Current Affairs


  • In a significant victory for the global access to medicines campaign, the World Health Organisation (WHO) has dropped the term ‘counterfeit’ and retained ‘falsified’ to describe medicines of inferior quality.
  • The terms were being used interchangeably to confiscated Indian made generic drugs exported to other countries by showing that they were in violation of intellectual property.
  • WHO settled a long standing dispute between India and the European Union (EU) by clarifying that ‘counterfeit’— will now be used by member States with respect to protection of Intellectual Property Rights (IPR).
  • The European Union Free Trade Agreement (EU FTA) had reached a deadlock after affordable, safe-to-use generic drugs made in India were confiscated as ‘illegal’ and ‘counterfeit.’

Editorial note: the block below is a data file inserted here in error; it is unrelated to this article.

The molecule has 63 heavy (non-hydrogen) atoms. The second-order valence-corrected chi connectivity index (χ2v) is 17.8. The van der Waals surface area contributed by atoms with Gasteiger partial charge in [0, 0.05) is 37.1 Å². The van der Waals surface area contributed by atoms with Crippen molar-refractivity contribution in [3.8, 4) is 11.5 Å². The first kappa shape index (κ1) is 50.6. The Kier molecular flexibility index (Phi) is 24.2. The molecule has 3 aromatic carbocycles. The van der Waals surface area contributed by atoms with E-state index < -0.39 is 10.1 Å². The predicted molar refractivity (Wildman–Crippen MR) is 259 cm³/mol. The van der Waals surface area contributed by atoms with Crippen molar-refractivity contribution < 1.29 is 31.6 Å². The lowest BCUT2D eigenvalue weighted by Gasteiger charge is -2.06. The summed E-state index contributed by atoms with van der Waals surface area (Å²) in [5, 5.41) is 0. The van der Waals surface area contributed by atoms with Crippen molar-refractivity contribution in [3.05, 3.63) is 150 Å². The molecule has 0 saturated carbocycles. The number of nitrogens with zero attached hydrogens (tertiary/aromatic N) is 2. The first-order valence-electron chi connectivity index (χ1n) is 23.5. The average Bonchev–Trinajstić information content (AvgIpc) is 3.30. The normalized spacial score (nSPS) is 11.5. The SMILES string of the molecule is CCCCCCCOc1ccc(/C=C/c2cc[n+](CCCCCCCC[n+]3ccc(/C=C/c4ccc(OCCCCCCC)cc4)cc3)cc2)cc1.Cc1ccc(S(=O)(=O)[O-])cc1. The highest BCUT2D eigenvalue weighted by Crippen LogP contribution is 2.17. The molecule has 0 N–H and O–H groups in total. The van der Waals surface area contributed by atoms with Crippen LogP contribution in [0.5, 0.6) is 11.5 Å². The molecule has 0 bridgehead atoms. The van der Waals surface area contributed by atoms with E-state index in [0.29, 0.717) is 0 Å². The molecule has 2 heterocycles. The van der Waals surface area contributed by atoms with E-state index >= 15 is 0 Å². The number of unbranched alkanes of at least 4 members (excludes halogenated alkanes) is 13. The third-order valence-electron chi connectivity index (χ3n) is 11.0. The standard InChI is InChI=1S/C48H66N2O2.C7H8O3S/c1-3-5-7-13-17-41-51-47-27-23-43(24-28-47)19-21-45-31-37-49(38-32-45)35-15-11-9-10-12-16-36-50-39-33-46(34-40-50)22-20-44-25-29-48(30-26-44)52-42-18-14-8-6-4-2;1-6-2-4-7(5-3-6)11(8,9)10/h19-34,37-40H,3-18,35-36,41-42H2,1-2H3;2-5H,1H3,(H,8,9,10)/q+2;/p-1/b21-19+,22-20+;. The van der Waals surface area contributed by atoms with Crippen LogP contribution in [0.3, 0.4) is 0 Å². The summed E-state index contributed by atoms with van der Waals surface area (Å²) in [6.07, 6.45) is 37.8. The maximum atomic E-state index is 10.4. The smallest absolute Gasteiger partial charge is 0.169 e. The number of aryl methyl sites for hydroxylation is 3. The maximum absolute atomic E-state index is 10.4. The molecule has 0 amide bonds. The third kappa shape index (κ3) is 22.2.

• Nearly 20 shipments of generic drugs, including basic antibiotics and antiretrovirals, were detained while in transit from India to several developing countries via Europe between 2008 and 2009, derailing the free trade agreement negotiations.
  • This decision by WHO settles a long-standing battle about labelling of drugs. For far too long, genuine generic medicines have been labelled as counterfeit. The confusion had taken away the much needed attention from the substandard medicines — which is a bigger public health problem for developing countries.
  • Big pharmaceutical companies were using the term ‘counterfeit’ to describe generic medicines and disrupting trade of generic medicines.
  • The adopted definition drops the word counterfeit and uses the term falsified — which is much more in line with public health concerns regarding medicines, which make false claims about what they contain or where they are from, that represent a genuine problem.